Three Recipes for Dandelion
Three Recipes for Dandelion
It really wasn’t my intension to post another recipe this month, let alone another soup recipe. But with the lowered air pollution due to the enclosure, we are currently experiencing, the cleaner air quality has brought glorious weather and a bounty of flowers and foliage ripe for the picking.
Foraging is a favourite pastime of mine. I need little excuse for long walks with basket and secateurs in hand, heading to wherever the pickings are riches: wilder areas in parks, small woodland enclosures have there place for the urban forager in the absence of rolling fields, forests and hedgerows.
Our bodies, and especially our livers, yearn to cleans themselves at this time of year, and nature provides us with the foods to do just that. And so, in the spirit of replenishment, detoxification and self-care, this months post brings three simple recipes to bring forth your inner wildling and assist your body’s natural spring detox.
It almost seems too perfect that the humble dandelion, considered a pesky weed by some, should be so abundant in springtime just when our bodies need their cleansing and replenishing powers after long winters of starchy foods and inactivity. Dandelions have a long list of nutritional properties: vitamins A, B-complex, C, E and K. And minerals in the form of iron, boron, calcium, silicon, magnesium and potassium. Plus amino and essential fatty acids. It has been used for centuries across many cultures for its healing potential; as a liver tonic, to stimulate bile production aiding the digestion of fats in the diet, and a stimulant for a sluggish immune system.
Folklore is rich with positive dandelion tales. In Medieval times dandelion flowers were woven into wedding bouquets to bring good fortune to the newlyweds; a charming Medieval childhood game was to hold a dandelion flower under the chin to foretell if the child would grow up to become wealthy. The stronger the glow, the more prosperous they would become. In the Victorian Language of Flowers, dandelions were a symbol of love, wishes, faithfulness, divination and represented the sun. Dandelions were also considered an excellent natural barometer; the feathery pappus hairs which close when they detect moisture in the air were used to predict the onset of bad weather.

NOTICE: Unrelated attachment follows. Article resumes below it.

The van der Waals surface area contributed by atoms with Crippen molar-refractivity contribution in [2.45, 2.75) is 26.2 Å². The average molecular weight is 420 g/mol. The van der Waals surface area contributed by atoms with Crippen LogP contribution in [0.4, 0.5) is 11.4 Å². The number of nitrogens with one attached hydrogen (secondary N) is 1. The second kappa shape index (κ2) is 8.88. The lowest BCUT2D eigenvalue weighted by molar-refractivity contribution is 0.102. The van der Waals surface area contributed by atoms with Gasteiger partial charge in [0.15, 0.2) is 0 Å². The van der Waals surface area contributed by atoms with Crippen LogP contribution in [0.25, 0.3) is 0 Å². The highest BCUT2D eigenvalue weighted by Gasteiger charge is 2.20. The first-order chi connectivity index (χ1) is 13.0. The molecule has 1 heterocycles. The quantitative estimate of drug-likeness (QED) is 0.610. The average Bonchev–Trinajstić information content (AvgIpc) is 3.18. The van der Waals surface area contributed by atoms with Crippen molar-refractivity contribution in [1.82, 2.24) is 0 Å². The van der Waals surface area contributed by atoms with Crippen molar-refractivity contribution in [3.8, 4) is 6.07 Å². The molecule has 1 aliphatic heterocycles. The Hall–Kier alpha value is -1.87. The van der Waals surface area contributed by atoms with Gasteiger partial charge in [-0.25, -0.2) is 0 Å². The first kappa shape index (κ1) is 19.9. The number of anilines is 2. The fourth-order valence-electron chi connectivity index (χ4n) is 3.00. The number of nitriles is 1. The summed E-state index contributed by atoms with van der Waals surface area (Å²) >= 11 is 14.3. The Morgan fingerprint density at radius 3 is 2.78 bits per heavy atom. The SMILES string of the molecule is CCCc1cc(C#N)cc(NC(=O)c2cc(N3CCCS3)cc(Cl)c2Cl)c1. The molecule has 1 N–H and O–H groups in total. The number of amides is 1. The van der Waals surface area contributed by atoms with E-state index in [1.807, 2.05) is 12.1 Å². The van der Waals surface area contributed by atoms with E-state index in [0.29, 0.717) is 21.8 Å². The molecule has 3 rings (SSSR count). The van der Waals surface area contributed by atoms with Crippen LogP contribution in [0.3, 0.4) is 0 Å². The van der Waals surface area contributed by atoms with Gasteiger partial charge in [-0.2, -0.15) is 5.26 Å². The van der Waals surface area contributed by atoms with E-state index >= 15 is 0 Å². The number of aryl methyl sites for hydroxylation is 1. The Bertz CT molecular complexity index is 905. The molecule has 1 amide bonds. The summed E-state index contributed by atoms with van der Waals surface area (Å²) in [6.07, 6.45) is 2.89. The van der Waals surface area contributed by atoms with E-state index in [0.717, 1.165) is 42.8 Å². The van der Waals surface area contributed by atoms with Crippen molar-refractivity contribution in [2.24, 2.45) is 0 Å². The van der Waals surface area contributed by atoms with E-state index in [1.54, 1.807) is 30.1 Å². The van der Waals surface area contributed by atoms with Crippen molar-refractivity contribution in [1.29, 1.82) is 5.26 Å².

As a food, everything about this plant can be eaten from root to flower. In French cuisine, leaves are used in a salad called Salade de Pissenlit (the French word for dandelion is Pissenlit because of its diuretic properties), and a dandelion vinaigrette is considered a delicacy. During the first and second world wars when coffee and other commodities were scarce, dandelion roots were used as a coffee substitute. And, of course, let’s not forget dandelion flower fritters.
These are only a few of the almost endless uses for this little gem of a weed whose appearance is as welcome as the spring sun. Disdained by many, yet giving of-itself in a multitude of ways.
You Will Need
2 Generous Handfuls Dandelion Leaves (young leaves are best)
1 White Onion
2 Garlic Cloves
2 Celery Sticks
1/2 Litre Vegetable Stock
Rind from Parmesan Cheese (Optional)
Knob of Butter or 1tbs Olive Oil
Zest of 1 Lemon
Handful Dandelion Petals (reserve a few petals or a whole flowerhead to garnish)
Handful Dandelion Buds
Salt and Pepper
Clean the dandelion leaves and flowers in a bowl of cold water and about 2 tablespoons of apple cider vinegar. Drain in a colander, then spread out onto a clean tea towel removing any unwanted bits.
Have a pot of boiling water and a bowl of ice water ready. Chop the dandelion leaves, blanch them in the boiling water for a minute or two, then plunge into the ice water. Drain then set aside.
Next chop the onion, garlic and celery, and sauté in a large pan with your chosen oil. Cook until the celery has softened slightly. Add the stock, then the rest of the ingredients, season with salt and pepper and simmer for 30-35 minutes, occasionally stirring, until all ingredients are soft. Once cooked, remove the Parmesan rind, adjust the seasoning, then remove from the heat and blend the soup with a stick blender. Garnish with the reserved flowerhead or petals.
Dandelion Petal Butter
This vibrantly golden butter melts beautifully over boiled new potatoes or spring vegetables.
You Will Need
125g unsalted grass-fed Butter (at room temperature)
Sea Salt Flakes
14 Flower Heads (inner petals only)
In a mixing bowl, add the butter and petals, whip together with a wooden spoon, and salt to taste. Keeps well in the fridge for up to a week.
Dandelion Flower Tea
Dandelion flowers contain antioxidants, and is naturally high vitamin A which is beneficial for eye health, it alleviates headaches, backaches and menstrual pain. And, in Korean folk medicine, dandelion flowers are used to improve blood circulation, skin infections and oedema.
You Will Need
2 Generous Handfuls Dandelion Flower Heads
1 Litre Boiling Water
2 tbs Honey
Mint Leaves (Optional)
Place the flower heads (and mint if using) in a large heatproof bowl or jar, pour over boiling water, cover and leave to steep for 20-25 minutes. Strain the tea through a sieve, transfer to a sterilised container, add honey to sweeten and store in the fridge. The tea is delicious warm with a slice of lemon or cold over ice.
Soup recipe inspiration: The Art of Edible Flowers by Rebecca Sullivan.